Alabama followers and basketball journalists have thrown out about a half dozen names. Some make sense, some probably don’t. Battle elected to make a change in the basketball program for what he described as “the wins and losses,” and the direction of the program. The new coach, however, will be expected to continue some hallmarks of the Grant era – the coach and players representing the program well and academic success.
Is it just me, or does going down the list look more like an exercise in going after the candidate with the least negatives?
Here in alphabetical order are some who have been suggested:
Rick Barnes currently has a nice job at Texas, making over $2.5 million per year, and he has a buyout that will fall to $1.5 million on April 1. He has had a generally successful career, but right now Longhorns are asking if it isn’t time to make a change. There’s also the hangover of a recruiting battle years ago when Barnes, a former assistant at Alabama and then head coach at Providence, reportedly told a Tide prospect that he had been in Tuscaloosa and it was a racist place.
John Brannen has been Anthony Grant’s top assistant at Alabama and took over the team for the NIT, leading Bama to a romp over Illinois and a close loss at Miami. It has been a mixed bag promoting a Tide assistant coach to head coach – Wimp Sanderson did very well, David Hobbs not so well.
Rick Byrd has done very, very well everywhere he has been, including now at Belmont. The problem is that he has never been in the big time.
Tom Crean is in the big time, coaching the Indiana Hoosiers, one of the top programs in college basketball history. A vocal segment of the Indiana family feels that Indiana should be a national power more than just once in a few years, as has been the case under Crean. A rumor surfaced Monday that he was gone. Getting rid of him, though, would be expensive, $12 million the reported price to buy out his contract.
From time-to-time one needs to think former Tide football coach Bill Curry to Kentucky. Almost no one at Alabama was sorry to see Curry go, and if he couldn’t win to a Bama standard with Tide resources, what made anyone think he could be a football winner at Kentucky. This may apply both to Barnes and Crean.
Bryce Drew was assistant coach to his father, Homer, at Valparaiso. When dad retired in 2011, son was named head coach. Drew is probably best remembered as a Valpo player in the NCAA Tournament against Ole Miss, when he made a biuzzer-beating three-point shot for a 70-69 win. He is the ultimate Big Man in Valparaiso.
T.R. Dunn, now in his third season as an assistant coach of the NBA Houston Rockets, was one of the top players in Alabama basketball history, finishing in 1977. He went on to a 14-year playing career in the NBA and most of his career since then has been as an assistant coach in the NBA. Known as a defensive specialist, Dunn spent two years under Sacramento’s Rick Adelman, considered one of the top offensive coaches in basketball. His only college coaching experience was under Mark Gottfried, 2001-02, and his only head coaching job was in the WNBA in 2000.
Larry Eustachy of Colorado State, and formerly of Idaho, Utah State, Iowa State and Southern Miss, would seem like a very, very long shot to follow Grant. Regardless of his succcess, and even though it’s somewhat ancient history, Eustachy will always be remembered for his partying with coeds. He also has a bit of an NCAA stain.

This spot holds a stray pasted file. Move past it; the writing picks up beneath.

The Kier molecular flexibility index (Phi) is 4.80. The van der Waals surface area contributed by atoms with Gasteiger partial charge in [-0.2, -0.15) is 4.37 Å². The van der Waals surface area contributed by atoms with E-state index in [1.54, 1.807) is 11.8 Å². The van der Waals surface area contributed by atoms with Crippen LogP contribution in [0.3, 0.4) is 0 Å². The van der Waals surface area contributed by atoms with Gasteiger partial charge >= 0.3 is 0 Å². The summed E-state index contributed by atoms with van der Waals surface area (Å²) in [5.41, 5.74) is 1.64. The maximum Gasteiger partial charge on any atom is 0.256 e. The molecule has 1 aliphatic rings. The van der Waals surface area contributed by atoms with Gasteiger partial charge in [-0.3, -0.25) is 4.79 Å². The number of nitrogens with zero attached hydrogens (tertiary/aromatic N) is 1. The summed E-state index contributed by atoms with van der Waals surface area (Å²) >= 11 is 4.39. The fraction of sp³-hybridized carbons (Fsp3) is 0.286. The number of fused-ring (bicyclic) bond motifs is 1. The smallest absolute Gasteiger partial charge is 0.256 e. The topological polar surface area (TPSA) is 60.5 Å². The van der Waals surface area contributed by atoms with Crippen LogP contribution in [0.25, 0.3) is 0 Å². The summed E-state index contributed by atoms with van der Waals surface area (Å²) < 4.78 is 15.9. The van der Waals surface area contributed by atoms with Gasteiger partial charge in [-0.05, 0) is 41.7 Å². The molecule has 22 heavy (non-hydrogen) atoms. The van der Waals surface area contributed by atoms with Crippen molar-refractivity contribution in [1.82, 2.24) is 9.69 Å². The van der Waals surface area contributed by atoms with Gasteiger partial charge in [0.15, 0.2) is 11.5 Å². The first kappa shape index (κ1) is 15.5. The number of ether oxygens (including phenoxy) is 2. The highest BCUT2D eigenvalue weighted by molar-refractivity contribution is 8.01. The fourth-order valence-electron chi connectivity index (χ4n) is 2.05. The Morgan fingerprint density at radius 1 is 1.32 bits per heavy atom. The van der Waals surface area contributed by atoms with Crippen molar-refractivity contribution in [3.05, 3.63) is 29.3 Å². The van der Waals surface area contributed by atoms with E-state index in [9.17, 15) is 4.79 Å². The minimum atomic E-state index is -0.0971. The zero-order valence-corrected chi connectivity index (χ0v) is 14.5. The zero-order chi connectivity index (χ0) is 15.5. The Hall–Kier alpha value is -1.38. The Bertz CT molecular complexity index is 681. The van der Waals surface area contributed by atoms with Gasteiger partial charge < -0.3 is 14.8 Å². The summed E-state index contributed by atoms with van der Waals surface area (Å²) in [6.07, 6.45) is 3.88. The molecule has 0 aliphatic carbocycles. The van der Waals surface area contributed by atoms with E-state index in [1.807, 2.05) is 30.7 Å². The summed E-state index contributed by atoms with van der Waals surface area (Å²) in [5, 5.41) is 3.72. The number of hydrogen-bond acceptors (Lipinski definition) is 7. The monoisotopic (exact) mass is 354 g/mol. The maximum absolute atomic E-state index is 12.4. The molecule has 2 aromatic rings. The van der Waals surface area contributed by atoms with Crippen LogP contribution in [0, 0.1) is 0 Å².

Tim Floyd, who has coached at UTEP the past six years, was successful on the court at USC, but off-the-court problems, including NCAA allegations, make him a hard sell. He is a Southerner and has coached in New Orleans (college and pro) and also coached the Chicago Bulls after Phil Jackson. He’s on this list because he seems to be on every “looking for a coach” list.
Travis Ford was a successful player at Kentucky and since has been a solid college coach at Campbellsville, Eastern Kentucky, Massachusetts, and since 2008-09 at Oklahoma State. There has been some grumbling that OSU doesn’t do well in close games and in games against top competition, and there have been discipline issues. There is also the issue of his long term contract (through 2019) that pays him over $2 million per year and has a $3 million buyout for Ford.
Ben Howland has been out of coaching for a couple of years and doing television analysis, which, of course, makes him a can’t-miss candidate according to sportscasters. Well, maybe. He ranks sixth in winning percentage among the eight coaches who followed John Wooden at UCLA and was fired after winning the Pac-12 championship. His time at UCLA was marked with an unpopular slow-down play that resulted in transfers, poor recruiting, and declining attendance. He was also accused in a Sports Illustrated article of allowing a bully on his team. He was a head coach at Norhtern Arizona and Pitt before getting the UCLA job. It has been reported that he is interested in the Mississippi State job “if he doesn’t get a better offer.”
Bobby Hurley has quite a basketball background. He is the son of a coach and the brother of a coach. He was an All-America point guard at Duke where he helped the Blue Devils to back-to-back national championships. He played for Sacramento in the NBA before an auto accident ended his playing career. He was an assistant coach at Wagner and Rhode Island before he replaced Reggie Withersppon (who served on Anthony Grant’s Alabama staff this year) at Buffalo. This year’s team made the NCAA Tournament for the first time. The only minus would seem to be a short history in coaching.
Tom Izzo, who has shown at Michigan State that he ranks at the very top of the college basketball ladder, has this connection to Alabama: he became head coach of the Spartans the same year (1995) that Michigan State hired a new head football coach, one Nick Saban. Izzo has a national championship (2000), is among the leaders in NCAA Tournament victories, puts players into the NBA, and his players earn their degrees. He is one of the nation’s top-paid coaches at just under $4 million per year. He has shown absolutely no interest in leaving Michigan State.